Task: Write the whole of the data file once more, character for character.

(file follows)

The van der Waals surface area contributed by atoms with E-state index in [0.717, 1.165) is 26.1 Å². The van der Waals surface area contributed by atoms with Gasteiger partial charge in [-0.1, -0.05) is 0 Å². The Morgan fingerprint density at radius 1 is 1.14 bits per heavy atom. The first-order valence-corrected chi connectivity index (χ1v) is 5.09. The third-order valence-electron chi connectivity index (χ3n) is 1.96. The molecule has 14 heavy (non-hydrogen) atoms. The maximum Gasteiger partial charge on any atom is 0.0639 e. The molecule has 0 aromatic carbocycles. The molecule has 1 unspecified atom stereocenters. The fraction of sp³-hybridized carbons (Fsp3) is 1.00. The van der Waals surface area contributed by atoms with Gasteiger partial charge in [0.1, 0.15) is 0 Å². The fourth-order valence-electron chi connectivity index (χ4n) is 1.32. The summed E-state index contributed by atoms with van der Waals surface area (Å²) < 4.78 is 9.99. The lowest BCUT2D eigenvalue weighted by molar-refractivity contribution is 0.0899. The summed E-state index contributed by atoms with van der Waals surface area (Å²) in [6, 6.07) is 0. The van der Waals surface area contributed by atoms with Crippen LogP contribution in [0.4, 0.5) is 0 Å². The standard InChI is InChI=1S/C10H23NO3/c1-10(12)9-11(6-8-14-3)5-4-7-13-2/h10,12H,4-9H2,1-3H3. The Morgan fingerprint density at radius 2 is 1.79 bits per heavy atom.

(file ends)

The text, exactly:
The van der Waals surface area contributed by atoms with E-state index in [0.717, 1.165) is 26.1 Å². The van der Waals surface area contributed by atoms with Gasteiger partial charge in [-0.1, -0.05) is 0 Å². The Morgan fingerprint density at radius 1 is 1.14 bits per heavy atom. The first-order valence-corrected chi connectivity index (χ1v) is 5.09. The third-order valence-electron chi connectivity index (χ3n) is 1.96. The molecule has 14 heavy (non-hydrogen) atoms. The maximum Gasteiger partial charge on any atom is 0.0639 e. The molecule has 0 aromatic carbocycles. The molecule has 1 unspecified atom stereocenters. The fraction of sp³-hybridized carbons (Fsp3) is 1.00. The van der Waals surface area contributed by atoms with Gasteiger partial charge in [0.1, 0.15) is 0 Å². The fourth-order valence-electron chi connectivity index (χ4n) is 1.32. The summed E-state index contributed by atoms with van der Waals surface area (Å²) < 4.78 is 9.99. The lowest BCUT2D eigenvalue weighted by molar-refractivity contribution is 0.0899. The summed E-state index contributed by atoms with van der Waals surface area (Å²) in [6, 6.07) is 0. The van der Waals surface area contributed by atoms with Crippen LogP contribution in [0.4, 0.5) is 0 Å². The standard InChI is InChI=1S/C10H23NO3/c1-10(12)9-11(6-8-14-3)5-4-7-13-2/h10,12H,4-9H2,1-3H3. The Morgan fingerprint density at radius 2 is 1.79 bits per heavy atom.